Responding constructively to work-related vicarious trauma
“People who work in ICU can absorb a lot of trauma, and this is both a good and a bad thing. But there is no doubt that the intensity of ICU can weigh you down sometimes and we can never predict how it will impact us or how we will react”. - ICU Nurse
As someone who works in an ICU, you are part of a highly specialized team that saves lives. Most likely, you derive immense personal meaning from your work.
Along with the rewards of this work, there are also costs. The costs are well established in the professional literature focused on health care provider grief and burnout. The ICU has been described as a place where you’re working “at the threshold,” suggesting that everyone has their limits. You are a human being before all else and you may discover that either your body or your psyche cannot sustain high levels of stress indefinitely.
Clinicians and professionals who work in ICU often experience vicarious trauma, (also called compassion distress and secondary traumatic stress) referring to the psychological impact of exposure to trauma in the course of one’s professional practice. Given the intensity and the life and death experiences of your everyday work, the potential for vicarious trauma is enhanced.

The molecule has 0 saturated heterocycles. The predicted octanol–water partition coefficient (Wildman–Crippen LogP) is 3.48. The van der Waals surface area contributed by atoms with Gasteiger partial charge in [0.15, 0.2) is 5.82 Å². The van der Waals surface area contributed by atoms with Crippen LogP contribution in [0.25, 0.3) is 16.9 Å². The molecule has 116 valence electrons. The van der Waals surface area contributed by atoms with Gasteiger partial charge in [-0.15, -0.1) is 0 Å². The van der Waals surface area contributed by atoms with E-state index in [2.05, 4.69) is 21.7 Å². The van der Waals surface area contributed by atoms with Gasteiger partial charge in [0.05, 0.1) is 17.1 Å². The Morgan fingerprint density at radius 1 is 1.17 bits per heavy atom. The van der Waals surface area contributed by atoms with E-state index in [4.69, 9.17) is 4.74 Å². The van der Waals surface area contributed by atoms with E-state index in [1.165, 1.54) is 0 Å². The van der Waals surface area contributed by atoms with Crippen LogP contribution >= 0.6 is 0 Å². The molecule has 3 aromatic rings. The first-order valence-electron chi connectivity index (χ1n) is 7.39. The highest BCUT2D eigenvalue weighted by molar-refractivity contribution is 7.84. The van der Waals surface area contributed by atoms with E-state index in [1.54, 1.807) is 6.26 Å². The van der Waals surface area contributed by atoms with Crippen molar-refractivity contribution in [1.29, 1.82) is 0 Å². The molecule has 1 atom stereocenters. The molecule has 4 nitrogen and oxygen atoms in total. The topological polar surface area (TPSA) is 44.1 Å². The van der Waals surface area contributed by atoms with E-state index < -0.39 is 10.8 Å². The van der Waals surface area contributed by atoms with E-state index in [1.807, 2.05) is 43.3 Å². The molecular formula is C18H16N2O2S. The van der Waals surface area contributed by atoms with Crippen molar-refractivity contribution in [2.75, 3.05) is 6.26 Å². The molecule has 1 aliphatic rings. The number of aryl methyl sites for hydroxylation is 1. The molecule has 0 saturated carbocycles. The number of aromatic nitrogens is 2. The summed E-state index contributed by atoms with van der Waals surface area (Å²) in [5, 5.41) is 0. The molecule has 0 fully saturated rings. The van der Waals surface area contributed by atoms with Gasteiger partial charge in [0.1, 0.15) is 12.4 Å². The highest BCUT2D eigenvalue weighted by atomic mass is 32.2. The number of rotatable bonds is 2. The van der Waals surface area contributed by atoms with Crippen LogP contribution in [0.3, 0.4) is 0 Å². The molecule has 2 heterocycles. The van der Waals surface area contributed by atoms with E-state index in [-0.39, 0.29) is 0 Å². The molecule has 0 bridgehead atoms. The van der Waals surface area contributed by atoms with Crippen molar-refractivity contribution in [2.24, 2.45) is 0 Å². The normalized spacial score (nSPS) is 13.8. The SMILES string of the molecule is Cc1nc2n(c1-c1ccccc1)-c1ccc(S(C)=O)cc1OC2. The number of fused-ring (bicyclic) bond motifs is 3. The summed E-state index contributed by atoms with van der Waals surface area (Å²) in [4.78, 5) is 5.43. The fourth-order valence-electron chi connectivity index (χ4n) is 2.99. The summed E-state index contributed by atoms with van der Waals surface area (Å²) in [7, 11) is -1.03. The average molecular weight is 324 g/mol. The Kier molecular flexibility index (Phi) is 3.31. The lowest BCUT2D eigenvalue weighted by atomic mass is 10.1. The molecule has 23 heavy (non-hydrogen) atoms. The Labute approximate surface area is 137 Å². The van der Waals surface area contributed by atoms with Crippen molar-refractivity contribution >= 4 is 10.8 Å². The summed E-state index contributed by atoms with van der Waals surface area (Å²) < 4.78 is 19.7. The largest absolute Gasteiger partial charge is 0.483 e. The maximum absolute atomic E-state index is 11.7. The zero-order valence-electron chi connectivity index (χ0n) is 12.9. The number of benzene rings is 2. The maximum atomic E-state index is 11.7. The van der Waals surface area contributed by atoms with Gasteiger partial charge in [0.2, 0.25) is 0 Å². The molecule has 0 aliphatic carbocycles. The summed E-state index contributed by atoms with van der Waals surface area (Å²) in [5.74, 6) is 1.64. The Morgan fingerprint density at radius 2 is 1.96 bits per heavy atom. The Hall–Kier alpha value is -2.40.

Is this you?
If you can relate to the questions below, you may be feeling the effects of vicarious trauma.
Feel significant regret about decisions about medical interventions (undertaken or not)?
Feel excessively angry, frustrated or upset when interventions don’t have the desired result?
Feel preoccupied that you or the team could have or should have done more?
Feel an especially close bond to the patient or family?
By completing this module, you will:
- Learn the symptoms of vicarious trauma.
- Discover ways in which grief and trauma can impact you.
- Identify clinical situations in the ICU that could lead to vicarious trauma.
- Understand how to work with your vulnerabilities.
- Establish constructive responses to work-related grief and trauma.